WEEE and the Circular Economy

The EU WEEE Directive enforces that suppliers have responsibilities for handling electronic waste ('eWaste').  This is, superficially, terrific news, as it supports the circular economy, with its desire to ensure that the materials used in the production of materials are reclaimed and reused at the end of their life.  However, there is another scenario, that without needing to feel guilty that waste electronics are going to landfill, people feel more relaxed about spending money on gadgets and disposing of them.  This will erode some of the sustainability benefits, as people may buy more gadgets, rather than less.  The same challenge may exist for any crude 'take-back' schemes...

3D Printing

3D printing has been latched onto by the world of sustainability, and I'll be honest, I've never really understood why!  Sure, in prototyping and R&D, I can see it being a more efficient way to produce early versions of products, and in a world where people can genuinely produce spare parts for a broken product (without invalidating a warranty), there may be advantages.  However:

  • 3D printing can allow for personalisation of products, something which will no doubt be very popular once 3D printing becomes mainstream.  But having something personalised means there's less likely to be a secondary market for it, so once it's finished with, it might end-up in landfill, rather than a charity shop. [UPDATE June 2014: here's an example of a proposition from Asda]
  • 3D printing is hard to get right - it's not like sticking a piece of paper into a traditional printer. I'd imagine a lot of waste products, from printers which aren't calibrated correctly
  • I expect most things which are made with 3D printers at home are novelty items, with dubious value, and a limited timeframe of interest from the recipient. 

Green marketing

As we scan the shelves and racks of our favourite retailers, you will see more and more items which claim to be 'green' in some way, hoping to attract the conscientious consumer.  Of course, for the 'converted', this is great - it can mean they're able to buy more sustainable products, from washing powder, to waterless jeans.  The reality though, is that there are still those that have a pathological hate for green, and any 'big brother' institution that tries to ram such messages down their throats.  It's important to remember this, and make sure they aren't alienated - the real success of course is making their purchases more sustainable, perhaps without them knowing it!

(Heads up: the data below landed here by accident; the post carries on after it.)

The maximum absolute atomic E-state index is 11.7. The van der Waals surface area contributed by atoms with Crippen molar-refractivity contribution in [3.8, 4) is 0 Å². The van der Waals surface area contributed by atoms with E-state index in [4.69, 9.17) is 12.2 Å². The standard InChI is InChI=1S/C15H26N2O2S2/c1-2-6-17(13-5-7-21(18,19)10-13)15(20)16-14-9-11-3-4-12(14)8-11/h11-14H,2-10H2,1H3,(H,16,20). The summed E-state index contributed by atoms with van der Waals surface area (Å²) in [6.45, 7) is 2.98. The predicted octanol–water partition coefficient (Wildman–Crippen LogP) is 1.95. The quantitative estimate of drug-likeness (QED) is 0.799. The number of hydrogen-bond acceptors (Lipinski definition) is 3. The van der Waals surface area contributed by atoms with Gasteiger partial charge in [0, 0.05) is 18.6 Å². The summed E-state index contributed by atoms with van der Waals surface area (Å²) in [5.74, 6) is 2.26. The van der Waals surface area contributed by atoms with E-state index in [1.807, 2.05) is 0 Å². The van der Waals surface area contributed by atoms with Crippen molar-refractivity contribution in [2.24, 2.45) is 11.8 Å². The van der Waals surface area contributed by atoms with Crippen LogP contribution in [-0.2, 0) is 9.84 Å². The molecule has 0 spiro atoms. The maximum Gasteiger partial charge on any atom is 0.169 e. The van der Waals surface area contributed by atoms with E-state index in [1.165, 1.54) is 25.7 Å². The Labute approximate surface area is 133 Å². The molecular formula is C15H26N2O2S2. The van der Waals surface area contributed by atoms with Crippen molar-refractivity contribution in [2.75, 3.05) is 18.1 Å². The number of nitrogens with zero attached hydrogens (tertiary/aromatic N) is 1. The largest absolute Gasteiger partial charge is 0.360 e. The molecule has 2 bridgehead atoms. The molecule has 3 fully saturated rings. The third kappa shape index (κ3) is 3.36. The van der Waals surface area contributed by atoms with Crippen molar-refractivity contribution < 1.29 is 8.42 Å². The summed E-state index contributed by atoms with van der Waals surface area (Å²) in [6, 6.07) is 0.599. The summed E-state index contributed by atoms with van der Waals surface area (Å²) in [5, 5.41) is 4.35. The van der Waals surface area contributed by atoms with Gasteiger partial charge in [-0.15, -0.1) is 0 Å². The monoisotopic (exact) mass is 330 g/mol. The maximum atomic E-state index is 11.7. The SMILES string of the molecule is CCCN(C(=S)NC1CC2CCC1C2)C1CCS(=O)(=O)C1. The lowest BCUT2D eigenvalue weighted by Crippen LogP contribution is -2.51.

Be careful what you measure...

Sustainability and CSR concern themselves with a wide range of issues, with a barrage of measures to help navigate this complexity.  Environmental impact might be measured in terms of carbon, waste, water, energy, or biodiversity, whereas the social side may include poverty, unemployment, literacy rates, disease levels, etc.  There's a real risk therefore of unintended consequences, where focusing on just one or two of these measures may have a negative impact on another.  For example, flying roses overseas from Kenya might seem to have a negative environmental impact (flying = bad), but it's more complex, as Fairtrade roses mean a fair wage for local workers who spend this income in their local economy.  Yet, on the other hand, in the Rift Valley, there's a huge concern with irrigation taking away from the fishing economy, and the valuable biodiversity the lakes provide.

So, in summary, sustainability initiatives are critical, and they're already having a huge success in reducing society's impact on the earth.  But it's always worth taking a step back, and just wondering if lurking beyond a corner is an unintended consequence...